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A Personal Trainer’s Guide to Surviving the Holidays

A Personal Trainer’s Guide to Surviving the Holidays

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Ah the holidays. Lights. Giftgiving. Family. Food. Food. Food. Sluggishness. Weight gain. Self-loathing. Despair. 

Endless Holiday Treats

Endless Holiday Treats

Most of us are familiar with the vicious cycle that accompanies holidays, having fallen into that black hole one too many times.

Whether a fitness newbie or a bodybuilding OG, we’ve all had to navigate the landmines of the holidays. To help us this year, I sat down with our very own superstar trainer Kate Hyman. She’ll tell us how to get to the other side both mentally sound and physically comfortable.

Elena: Hey Kate! What’s the hardest part of the holiday season?

Kate: The hardest part is definitely eating in moderation. When I eat a consistently healthy diet, and then there is a giant plate of cheese in front of me and just treats  on treats on treats, it’s hard not to over do it. Hard meaning, I don’t usually succeed.

E: Totally. The more we restrict ourselves, the more likely we are to overindulge when presented with an opportunity. Ok, so what is the easiest part of dealing with the holidays?

K: The easiest part for me is keeping up with training. All that extra grub gives me more energy to workout!

E: Yea, that’s one way everyone can feel better over the holiday season. Make sure you get your workout in: come to WTF for a kickass class, go down to the hotel gym for a quick weightlifting session or hit the pavement for a jog.

Ok, so next question. I know we both love our jobs; as personal trainers we get to help people grow into more healthy and happy individuals. However, it has it’s drawbacks. How does working in the fitness industry affect your body image? What stereotypes have you been faced with? How did you overcome them?

K: Good question. Working in fitness can make a person extremely self conscious. I’ve received negative comments when I wasn’t at my thinnest or wasn’t shredded AF. At first I ignored the comments, tried not give them any power. Finally, it happened too many damn times and I found that not taking that shit was the best approach. Now, I pull the individual aside and explain how inappropriate and disrespectful their comment was.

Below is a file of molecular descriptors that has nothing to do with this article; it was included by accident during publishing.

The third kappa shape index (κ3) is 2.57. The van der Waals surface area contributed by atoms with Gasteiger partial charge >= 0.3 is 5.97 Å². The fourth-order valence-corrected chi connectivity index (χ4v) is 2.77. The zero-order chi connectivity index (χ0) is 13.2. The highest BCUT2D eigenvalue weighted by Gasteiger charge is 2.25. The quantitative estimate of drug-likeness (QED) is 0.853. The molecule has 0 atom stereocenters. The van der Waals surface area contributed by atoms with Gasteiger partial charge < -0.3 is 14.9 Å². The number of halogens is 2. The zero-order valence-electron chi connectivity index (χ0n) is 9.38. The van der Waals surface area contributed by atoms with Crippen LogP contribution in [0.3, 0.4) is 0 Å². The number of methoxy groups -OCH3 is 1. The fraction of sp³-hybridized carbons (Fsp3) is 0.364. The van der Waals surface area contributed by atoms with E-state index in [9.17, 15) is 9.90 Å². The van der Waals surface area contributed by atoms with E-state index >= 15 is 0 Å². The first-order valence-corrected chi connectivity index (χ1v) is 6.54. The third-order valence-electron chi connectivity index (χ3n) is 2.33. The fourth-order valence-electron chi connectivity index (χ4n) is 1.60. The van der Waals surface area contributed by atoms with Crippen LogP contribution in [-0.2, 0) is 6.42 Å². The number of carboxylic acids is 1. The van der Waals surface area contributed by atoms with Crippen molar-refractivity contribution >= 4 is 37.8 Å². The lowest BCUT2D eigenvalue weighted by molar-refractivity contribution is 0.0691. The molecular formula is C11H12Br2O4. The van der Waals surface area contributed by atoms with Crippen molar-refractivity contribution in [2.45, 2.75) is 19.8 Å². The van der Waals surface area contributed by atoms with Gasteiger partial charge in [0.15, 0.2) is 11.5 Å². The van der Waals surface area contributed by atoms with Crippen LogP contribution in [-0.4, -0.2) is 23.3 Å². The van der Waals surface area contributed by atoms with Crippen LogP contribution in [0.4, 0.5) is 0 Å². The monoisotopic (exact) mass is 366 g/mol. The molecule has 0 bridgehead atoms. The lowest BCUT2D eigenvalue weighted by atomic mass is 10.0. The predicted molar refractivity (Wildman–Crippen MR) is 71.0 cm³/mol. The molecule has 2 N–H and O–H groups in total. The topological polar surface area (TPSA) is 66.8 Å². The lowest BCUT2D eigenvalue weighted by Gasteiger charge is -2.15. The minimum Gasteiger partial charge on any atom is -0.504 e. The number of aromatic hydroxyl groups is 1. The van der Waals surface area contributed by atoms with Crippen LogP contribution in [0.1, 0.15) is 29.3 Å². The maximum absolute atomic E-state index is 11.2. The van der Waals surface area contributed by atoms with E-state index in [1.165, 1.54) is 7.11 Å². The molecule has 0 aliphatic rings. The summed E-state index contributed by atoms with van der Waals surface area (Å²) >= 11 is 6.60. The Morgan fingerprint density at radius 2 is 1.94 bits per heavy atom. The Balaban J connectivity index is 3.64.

E: So, what can we do?

K: The best way to dispel stereotypes is to educate people. Things happen in fitness life: you get injured, you get sick, or you just plain don’t feel like watching every single morsel you put into your mouth for a little while. Thus, you may not always be sporting your very fittest or slimmest body (**note, being slim does NOT make or break fitness). Honestly, that’s not what it’s about. As a coach and trainer it’s about supporting my community and clients, showing them how fitness can exist in their lives, and being human.

No one should be commenting negatively on your body. Ever.

E: Take away from that: we are all human. Trainers, clients, those with six-packs and those without. Fitness is about being YOUR best self, not someone else’s.

Ok, so now that you’ve told us about your experience working in fitness, I want to hear about the pre-fitness Kate. Think back to a time before #fitspo. How has your body image changed, for better or worse?

K: Before fitness! Oh man. I tried to eat healthy but I didn’t over-examine everything I ate. I had crappy posture and wasn’t as confident either.

Now I understand how to fuel my body correctly, how to train my body, and how to stand up straight. The byproduct of that is more confidence!

On the other hand, now that I’ve experienced limitations, moderation is harder. As in, I can’t just eat one piece of cheese because I’m afraid I will never see cheese again so I need to eat it ALL.

E: Exactly why the holidays can be especially difficult for those who are more aware of their diets. You don’t want to feel completely deprived of your favorite holiday treats, so striving for enjoyment in moderation is key.

So, being a role model for health and fitness, if you could change one thing about our culture’s perceptions on beauty what would it be?

K: I hate that there is only one “fit” body type. Scientifically- um no, there are 3 body types: endomorph, mesomorph, ectomorph. Some people naturally gain muscle easier than others. Some gain fat easier, and some don’t gain anything. You can definitely work to maximize your body’s potential. However, your body is YOUR body and comparing it to society’s ideal version of “fit” is a disservice to yourself.

E: We can’t compare apples to oranges. Finding the beauty and power in your individuality is the only way we can be content with where we are in our fitness journeys. So, Guru Kate, what’s one thing you wish everyone new about being fit?

K: Being fit isn’t about two workouts a day or excess anything. It’s finding the workouts and foods that are right for you- that make you feel empowered, nourished, and happy.

E: Amen. Final question: extra pie or extra stuffing?

K: Both. But mostly stuffing. With gravy, so much gravy.

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